SPECIAL RAPPORTEUR ON FREEDOM OF EXPRESSION ANNOUNCED
April 8, 1998
Press freedom around the Americas will get a boost with the recently-established position of special rapporteur on freedom of expression by the Inter-American Commission on Human Rights (IACHR), the human rights agency of the Organization of American States (OAS).
The rapporteur will monitor press freedom violations around the hemisphere, taking complaints and reporting to the IACHR commissioners with recommended courses of action.
The formal launch took place today at a press conference called at the OAS headquarters, with the IACHR first vice chairman, Prof. Robert Goldman, explaining that the decision was prompted by the increasing number of reports of attacks on journalists and media owners. He said that given the centrality of freedom of expression which includes freedom of the press, in a departure from its usual practice, the Commission decided to have a single, rather than multiple, rapporteur.
He also revealed that the Commission is to hold a session in Colombia where the criteria on which the selection of an individual for the position would be defined. That session will coincide with the OAS special General Assembly to commemorate the 50th anniversary of the signing of the OAS charter on April 30.
Among other individuals discussing the special rapporteur position was US President Bill Clinton's aide, Sidney Blumenthal, who told the packed room of reporters that the nations of the hemisphere recognized freedom of expression and freedom of the press as sacrosanct values. Citing the president's recent statements on the subject, Mr. Blumenthal said "they are fundamental human rights. They are hardly abstract. They are catalysts for the construction of democratic societies."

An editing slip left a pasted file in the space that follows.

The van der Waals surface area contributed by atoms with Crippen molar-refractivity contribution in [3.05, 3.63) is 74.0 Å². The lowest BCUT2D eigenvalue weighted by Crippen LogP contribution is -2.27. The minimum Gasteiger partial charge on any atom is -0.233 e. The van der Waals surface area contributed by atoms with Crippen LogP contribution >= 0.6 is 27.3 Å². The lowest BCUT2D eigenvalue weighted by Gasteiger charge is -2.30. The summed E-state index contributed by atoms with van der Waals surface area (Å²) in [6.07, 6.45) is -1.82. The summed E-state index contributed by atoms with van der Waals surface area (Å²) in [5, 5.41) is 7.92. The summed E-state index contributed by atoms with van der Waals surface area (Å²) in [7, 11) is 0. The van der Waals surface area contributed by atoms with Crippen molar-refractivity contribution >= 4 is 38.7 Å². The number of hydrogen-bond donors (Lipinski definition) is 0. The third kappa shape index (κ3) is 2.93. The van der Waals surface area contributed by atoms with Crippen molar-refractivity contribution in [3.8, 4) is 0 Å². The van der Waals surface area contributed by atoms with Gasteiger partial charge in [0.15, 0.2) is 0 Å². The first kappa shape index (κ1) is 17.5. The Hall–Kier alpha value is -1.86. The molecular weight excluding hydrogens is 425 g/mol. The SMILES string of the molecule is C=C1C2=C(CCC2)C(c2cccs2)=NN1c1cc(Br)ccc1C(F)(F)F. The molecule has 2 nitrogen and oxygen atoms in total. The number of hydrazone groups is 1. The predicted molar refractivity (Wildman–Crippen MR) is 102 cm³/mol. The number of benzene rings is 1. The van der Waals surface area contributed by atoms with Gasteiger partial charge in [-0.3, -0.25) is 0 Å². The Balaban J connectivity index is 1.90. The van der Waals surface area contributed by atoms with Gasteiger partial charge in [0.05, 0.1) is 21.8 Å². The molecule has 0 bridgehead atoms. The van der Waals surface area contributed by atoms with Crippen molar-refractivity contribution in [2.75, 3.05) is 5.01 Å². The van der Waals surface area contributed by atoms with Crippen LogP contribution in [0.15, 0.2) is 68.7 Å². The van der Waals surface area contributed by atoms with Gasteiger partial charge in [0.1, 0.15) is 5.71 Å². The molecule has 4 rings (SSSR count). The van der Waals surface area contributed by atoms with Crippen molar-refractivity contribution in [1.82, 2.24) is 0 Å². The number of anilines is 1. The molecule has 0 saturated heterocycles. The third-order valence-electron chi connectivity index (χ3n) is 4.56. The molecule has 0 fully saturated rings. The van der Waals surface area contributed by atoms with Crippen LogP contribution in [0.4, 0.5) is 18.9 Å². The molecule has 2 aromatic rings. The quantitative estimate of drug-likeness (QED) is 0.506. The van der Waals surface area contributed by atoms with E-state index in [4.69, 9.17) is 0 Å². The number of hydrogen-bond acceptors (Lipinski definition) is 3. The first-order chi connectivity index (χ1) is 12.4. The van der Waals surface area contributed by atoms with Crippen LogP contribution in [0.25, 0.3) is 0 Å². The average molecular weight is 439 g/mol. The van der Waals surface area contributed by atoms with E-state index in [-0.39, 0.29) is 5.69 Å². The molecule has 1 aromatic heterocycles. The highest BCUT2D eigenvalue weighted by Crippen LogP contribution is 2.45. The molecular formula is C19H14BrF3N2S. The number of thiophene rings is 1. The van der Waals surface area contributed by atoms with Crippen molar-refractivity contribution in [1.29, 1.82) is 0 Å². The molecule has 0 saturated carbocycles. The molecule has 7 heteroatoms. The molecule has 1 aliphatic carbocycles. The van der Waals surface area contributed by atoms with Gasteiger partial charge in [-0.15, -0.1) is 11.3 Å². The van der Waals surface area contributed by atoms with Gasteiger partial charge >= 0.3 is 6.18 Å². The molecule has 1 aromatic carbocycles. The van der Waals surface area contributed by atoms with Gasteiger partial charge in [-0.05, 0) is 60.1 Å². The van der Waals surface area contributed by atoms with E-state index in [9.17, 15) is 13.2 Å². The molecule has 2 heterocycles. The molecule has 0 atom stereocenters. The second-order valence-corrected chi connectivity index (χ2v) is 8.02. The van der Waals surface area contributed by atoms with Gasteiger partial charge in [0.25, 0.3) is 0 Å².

The US government commended the Commission's initiative in establishing the special rapporteur, said Mr. Blumenthal, adding that it "will go far to strengthen existing OAS mechanisms for protecting other human rights."
Calling on countries to cooperate and deal with threats to press freedom, he also identified some of the threats as violence, intimidations, crimes of impunity, restrictive laws against free expression, laws establishing so-called "truthful information" which he said was a code for control, licensing of journalists, and economic pressure. "If democracies are to remain democratic, our interest depends on constant and open debate, free from bullying of any kind."
For his part, Inter-American Press Association (IAPA) President Oliver Clarke, who is also chairman and managing director of Jamaica's premier newspaper, The Gleaner, asserted that drug traffickers posed a real threat to press freedom, "from the enormous amounts of money they can mobilize and form their commitment to avoid transparency pretty much at all costs."
IAPA, which passed a resolution recently supporting the IACHR special rapporteur, was seeking to ask the OAS to include the issue of crimes against journalists on the agenda for its General Assembly session to be held in Venezuela next June.
The special rapporteur proposal has enjoyed endorsement by the American Society of Newspaper Editors and the Committee to Protect Journalists, among other represented at today's press conference.